These are all essential props in the magic shows performed by Nati.  Did I say props? I meant accessories.  Nati informed me that he needed a hat, a magic wand, and a cape to do his magic show.  I was busy thinking about what I could easily get my hands on that would make the cut when he announced that he was ready — costume and all.

Hat, Magic Wand, and Cape.

The magic show commenced shortly thereafter.

“Mom, put the camera down and come here so I can disappear you and Lily!”

This child is the most creative and entertaining person I have ever known.  A few days ago, I had just (finally) gotten Lily off to sleep for her nap when Nati started pounding on the bedroom door and woke her up.  As she lay there crying and (now) fully awake, he said in a loud whispered, “Mama?”

What,” I asked, in my most irritated voice.

“Can I sing Lily a song?”

“Okay,” I said, feeling a bit guilty.

He started singing: “Rock-a-bye Lily, go to sleep.  Rock-a-bye Lily, you have to go to sleep.  Rock-a-bye Lily, can’t go to sleep. Rock-a-bye Lily, can’t go to sleep.”

Happy Birthday to the sweetest little 3-year-old I have ever laid eyes on.

Nati Quote:

Nati: “Mama, where did the pumpkin go?”

Me: “I don’t know.”

Nati: “But where did it go, Mama?”

Me: “I don’t know, Honey.”

Nati: “But where did it go?”

*I go and find the pumpkin.*

Me: “Here it is.”

Nati: “But where did it — oh.  Um…Where did the pumpkin come from, Mama?”

Refugees

August 15, 2012 · 5:46 pm

There comes a time in every persons life when you find yourself camped out on your parents basement floor with two kids.  Well…maybe not every person, but I think it’s quite common.  Our house is being sanded and painted.  Carpet is being pulled up and ceiling tiles are being taken down.  Overall, it’s just not a very kid-friendly environment, so here we are.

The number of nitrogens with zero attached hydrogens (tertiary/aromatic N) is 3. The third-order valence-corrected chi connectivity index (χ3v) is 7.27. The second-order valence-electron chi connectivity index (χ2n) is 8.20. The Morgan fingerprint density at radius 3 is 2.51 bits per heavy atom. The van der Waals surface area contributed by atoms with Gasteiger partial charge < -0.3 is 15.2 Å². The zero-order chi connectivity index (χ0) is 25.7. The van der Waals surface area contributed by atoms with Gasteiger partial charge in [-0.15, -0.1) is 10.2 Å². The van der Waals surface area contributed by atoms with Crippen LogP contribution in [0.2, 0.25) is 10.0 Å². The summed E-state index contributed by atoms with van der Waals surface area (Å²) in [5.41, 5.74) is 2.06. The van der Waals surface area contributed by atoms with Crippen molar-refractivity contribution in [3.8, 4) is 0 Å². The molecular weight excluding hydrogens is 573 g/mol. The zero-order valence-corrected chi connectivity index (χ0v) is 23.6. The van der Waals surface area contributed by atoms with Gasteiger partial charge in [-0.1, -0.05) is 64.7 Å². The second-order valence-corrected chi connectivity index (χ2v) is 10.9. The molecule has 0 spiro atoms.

A luxurious take on nomadic life.

Grandma and Pop Pop’s house agrees with him.

It’s mostly the same as being home.  Except for Sophie.

“All I want is some people food!”

I had to lock her downstairs with the baby gate because Nati can’t eat his supper while she’s looking at him. I’m guessing it won’t be long before Nati’s having that very same fight with Lily. “Mom, she’s looking at me!”   Since I don’t plan on locking Lily downstairs at meal times maybe I should have made him suffer through it, but it’s so rare that he eats voluntarily and I didn’t want to squander it.

Sad face.

Other Sophie moments have included using her as a step master and riding her like a horsey.  This dog has more patience than Job.